Anonymity is not something the Census Bureau can promise. The census asks every person for their name, address and age. However, personally identifiable information, said Le with the Census Bureau, is not released to the public until 72 years after it’s collected.

At the time of Le’s remarks, the presidential memo ordering the exclusion of undocumented immigrants hadn’t been issued. But when pressed on what would happen if the executive branch decided to exert pressure on the Census Bureau, Le expressed confidence the agency’s data would remain secure and private.

“You have to consider that it requires both houses of Congress for that law to pass, or to be changed,” he said. “And it cannot be changed through executive order.”

He described the agency as a steward of information rather than a broker. “Census data is free, because the taxpayers pay for it. And because it belongs to the public, not us,” he said. “The Census Bureau is only responsible for collecting and safekeeping the data. It’s not our data.”

Distrust in an imperfectly inclusive system

Even for people who don’t have immediate fears of being targeted, there is still a base level of trust that those who are supposed to get counted need to have in order to be convinced to participate in the census. Jessica Lehman, who directs the San Francisco advocacy group Senior and Disability Action, said that’s a hard sell for many seniors and people with disabilities — who are also overrepresented among the homeless. Past negative experiences with agencies that promise to help, she said, make it difficult for someone who is struggling with daily tasks like finding shelter or food to go to the effort of completing the census. 

“I always worry, too, just the tremendous ableism and ageism in our society makes people think that, or really is the idea that, disabled people and seniors just don’t matter,” she said. “So I don’t think it’s at the top of everyone’s mind that we have to make sure that seniors and disabled people get counted. Even though frankly, we rely on a lot of the programs that we’re talking about and we’re an incredibly important part of our society. But if people don’t have that in their heads that we need to be reached, we need to be counted, we need access, then it’s going to be easy to kind of ignore us.”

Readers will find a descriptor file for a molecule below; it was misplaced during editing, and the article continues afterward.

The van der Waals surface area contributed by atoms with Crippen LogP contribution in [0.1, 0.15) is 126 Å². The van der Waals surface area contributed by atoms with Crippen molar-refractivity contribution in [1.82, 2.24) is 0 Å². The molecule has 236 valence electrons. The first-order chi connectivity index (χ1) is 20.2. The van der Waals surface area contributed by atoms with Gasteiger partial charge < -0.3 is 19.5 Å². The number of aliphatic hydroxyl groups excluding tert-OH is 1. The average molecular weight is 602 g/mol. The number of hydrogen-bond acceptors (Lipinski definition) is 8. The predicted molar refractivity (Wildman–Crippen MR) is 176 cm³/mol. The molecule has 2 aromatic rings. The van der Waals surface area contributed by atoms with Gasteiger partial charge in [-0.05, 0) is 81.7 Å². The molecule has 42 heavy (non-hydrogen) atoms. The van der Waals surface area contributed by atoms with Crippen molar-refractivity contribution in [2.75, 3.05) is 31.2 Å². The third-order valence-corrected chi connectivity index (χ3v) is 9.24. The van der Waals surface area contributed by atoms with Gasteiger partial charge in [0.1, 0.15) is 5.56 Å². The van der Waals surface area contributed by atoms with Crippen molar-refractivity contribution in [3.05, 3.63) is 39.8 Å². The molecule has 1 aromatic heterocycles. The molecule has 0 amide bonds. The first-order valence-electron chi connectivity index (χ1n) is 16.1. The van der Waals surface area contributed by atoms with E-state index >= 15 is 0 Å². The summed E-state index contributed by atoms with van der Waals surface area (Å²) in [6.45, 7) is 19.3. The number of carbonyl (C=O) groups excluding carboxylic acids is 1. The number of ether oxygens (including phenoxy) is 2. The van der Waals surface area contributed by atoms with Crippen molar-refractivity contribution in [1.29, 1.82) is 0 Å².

The onus to find and count those who have been left out is on the Census Bureau and its enumerators.

“It’s often hard to reach isolated seniors and isolated people with disabilities,” Lehman said. “It’s just a question of: Do the agencies and organizations that are doing census outreach know how to reach, particularly, disabled people? And so, will that happen to the extent it needs to?” 

Scott Blanks, senior program director at San Francisco’s Lighthouse for the Blind and Visually Impaired, saw the online count as an opportunity for improved independence.

“The census being online is exciting because it does present the possibility that someone who has requisite access technology like screen magnification or a screen reader to complete the survey independently,” Blanks said. “If it’s an accessible experience, a number of blind and visually impaired folks will have an autonomous independent experience for the first time with the census.”

The online census, Le said, meets federal standards for accessibility to people with disabilities. Software compatibility alone will not determine how well people with disabilities are included, however. The counting process began in mid-March with a printed invitation mailed to every household, inviting members to fill out the census online. As Blanks pointed out, people who are not able to read print independently must rely on someone else to interpret that invitation. If they don’t do that, at some point an enumerator is supposed to come knocking.

In the past, “Someone coming to your home to fill out the census was the norm,” said Blanks. “That experience was one in which a blind person could participate. Though again, sitting with somebody who might be completing a document on your behalf is not necessarily an independent experience,” he said. “And you don’t know if the information that you’re providing is being entered in an accurate fashion.”

It’s another example of why people with disabilities, people of color and immigrants ought to be engaged in designing public policies and practices, Lehman said. 

“We need people to be designing our programs and our systems and not just trying to make sense of them afterwards, because it’s hard to catch all of these things after they’re out,” she said.

This is the first story and episode in a series of reports on the impacts of the digital divide on getting a complete count in the 2020 Census. This series is made possible by funding from Renaissance Journalism.

A segment from our radio show and podcast, “Civic.” Listen at 8 a.m. and 6 p.m. Tuesdays and Thursdays at 102.5 FM in San Francisco, or online at, and subscribe on Apple, Google, Spotify or Stitcher